Sunday, February 20, 2011
MONTANA LANDSCAPE AND MEMORY
When I ordered “The Power of Art” -- which is a series of lectures on famous artists as presented by the BBC -- I had no idea who Simon Schama was. He turns out to be a professor of art, history and politics who works both sides of the Atlantic and is almost the definition of “irrepressible.” His language is so eloquently elegant, sensuous and inventive that it’s almost lascivious. Tim has seen him in person and says his hands fly everywhere like wings. Clearly his tongue also has wings. A parody on YouTube goes for his bobble head. He’s a high-concept, wry, mischievous fellow, six years younger than me, and what Montana folks would call a “character.”
The middle of the three disc series came first -- what did I think, that it wouldn’t have to come from out-of-state? I’m just grateful to get these DVD’s. But I had thought they would be about, you know, color and composition with maybe a little sociological context about the times. But in the mouth of Schama, each artist (here, it was David and the French Revolution, Turner and the English awakening of conscience, and Van Gogh searching for God in creation) was practically a re-enactment of the Passion of Christ. (In fact, that exact image snuck in here and there.) Schama believes in the artist as daemon, inspired monster, outside any social restraints, and illustrates in some cases by providing previously forbidden images.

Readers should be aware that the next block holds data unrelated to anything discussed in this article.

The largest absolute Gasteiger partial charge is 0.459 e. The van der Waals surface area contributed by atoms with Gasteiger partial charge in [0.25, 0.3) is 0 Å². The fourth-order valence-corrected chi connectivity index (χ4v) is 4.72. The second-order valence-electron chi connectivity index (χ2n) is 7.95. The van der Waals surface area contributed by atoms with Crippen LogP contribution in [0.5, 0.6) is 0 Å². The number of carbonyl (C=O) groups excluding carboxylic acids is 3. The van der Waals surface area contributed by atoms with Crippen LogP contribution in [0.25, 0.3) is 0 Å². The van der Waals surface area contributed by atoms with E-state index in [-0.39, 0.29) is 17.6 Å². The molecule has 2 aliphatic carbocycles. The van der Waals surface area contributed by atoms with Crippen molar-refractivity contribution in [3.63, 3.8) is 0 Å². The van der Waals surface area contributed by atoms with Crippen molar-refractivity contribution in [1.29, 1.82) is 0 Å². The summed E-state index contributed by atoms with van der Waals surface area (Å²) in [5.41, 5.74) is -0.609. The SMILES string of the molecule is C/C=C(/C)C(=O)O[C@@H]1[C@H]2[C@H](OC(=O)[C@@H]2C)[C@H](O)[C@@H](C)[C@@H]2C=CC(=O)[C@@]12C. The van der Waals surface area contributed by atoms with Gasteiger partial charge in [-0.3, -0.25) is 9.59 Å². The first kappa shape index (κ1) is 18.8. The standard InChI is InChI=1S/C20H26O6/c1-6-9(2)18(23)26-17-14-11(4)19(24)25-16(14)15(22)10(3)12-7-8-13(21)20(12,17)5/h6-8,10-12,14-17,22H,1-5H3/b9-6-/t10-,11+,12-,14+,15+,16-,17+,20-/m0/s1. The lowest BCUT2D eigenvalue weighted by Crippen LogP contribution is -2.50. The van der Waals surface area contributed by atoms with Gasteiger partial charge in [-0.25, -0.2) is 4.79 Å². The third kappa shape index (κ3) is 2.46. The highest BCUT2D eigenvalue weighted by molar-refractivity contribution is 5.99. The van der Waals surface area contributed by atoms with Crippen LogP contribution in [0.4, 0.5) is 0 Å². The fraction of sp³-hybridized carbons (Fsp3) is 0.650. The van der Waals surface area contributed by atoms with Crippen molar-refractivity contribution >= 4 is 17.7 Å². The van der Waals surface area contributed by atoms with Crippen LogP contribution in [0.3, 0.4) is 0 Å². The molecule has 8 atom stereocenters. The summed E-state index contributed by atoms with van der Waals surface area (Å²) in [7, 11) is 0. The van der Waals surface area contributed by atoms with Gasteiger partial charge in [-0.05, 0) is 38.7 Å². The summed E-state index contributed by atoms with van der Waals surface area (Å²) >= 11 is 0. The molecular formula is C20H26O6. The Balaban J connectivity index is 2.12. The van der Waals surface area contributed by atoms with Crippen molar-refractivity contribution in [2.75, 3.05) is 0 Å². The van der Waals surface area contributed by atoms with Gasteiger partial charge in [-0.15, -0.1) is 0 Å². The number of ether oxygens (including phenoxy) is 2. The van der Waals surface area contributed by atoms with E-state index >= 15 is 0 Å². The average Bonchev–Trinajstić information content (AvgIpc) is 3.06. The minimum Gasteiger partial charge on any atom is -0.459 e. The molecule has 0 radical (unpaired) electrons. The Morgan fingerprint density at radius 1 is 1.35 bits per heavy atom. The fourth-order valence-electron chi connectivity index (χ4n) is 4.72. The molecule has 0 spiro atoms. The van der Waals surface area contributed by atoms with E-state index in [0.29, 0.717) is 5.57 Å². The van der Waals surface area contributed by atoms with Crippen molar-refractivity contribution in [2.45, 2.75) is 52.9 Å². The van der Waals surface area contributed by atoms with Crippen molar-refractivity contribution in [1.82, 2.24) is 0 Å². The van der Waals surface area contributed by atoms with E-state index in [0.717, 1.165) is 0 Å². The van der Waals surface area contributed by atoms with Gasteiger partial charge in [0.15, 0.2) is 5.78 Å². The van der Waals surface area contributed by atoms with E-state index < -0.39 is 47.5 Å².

I suppose now it seems safe to show us Marat dead in his bath, sainted at last; or Turner’s slave ship drowning its human cargo so they will be insured, forever damning the ship captain; much less Van Gogh stuffing a whole tube of Chrome Yellow oil paint into his mouth. (I hope it was mustard.) I can see why few in Montana watch this series, quite apart from not being able to get public television except on cable. Modern cowboy artists are pleasant businessmen with very nice houses. Charlie Russell is a grandfatherly gent who only hung around whore houses because he was . . . well, nevermind. No one expects artists to, um, “impact” politics. For one thing, most of the buyers are Republicans, though Democrats like pretty scenery and animals. There is no political niche for demented artists. Even Governor Schweitzer’s mild excursions outside sober propriety get called down. (Repubs are known to drink but never to be too drunk to drive.)
David (Da-VEED) was not above pandering to rich patrons and painted them very well. According to Schama, the awakening came when he visited Rome and realized that the French sovereign order with all its wretched excess was heading for the same ruined fate. Huge national debt, personal wealth sequestered from general poverty and privation, frivolous preoccupation with glamour and sex -- am I scaring you yet? Or were you already pretty worried? Maybe looking for someone to blame. Thousands were guillotined -- the best, the brightest, and in some cases the bravest. Hopefully we won’t do that this time, though unfunding education is probably as effective.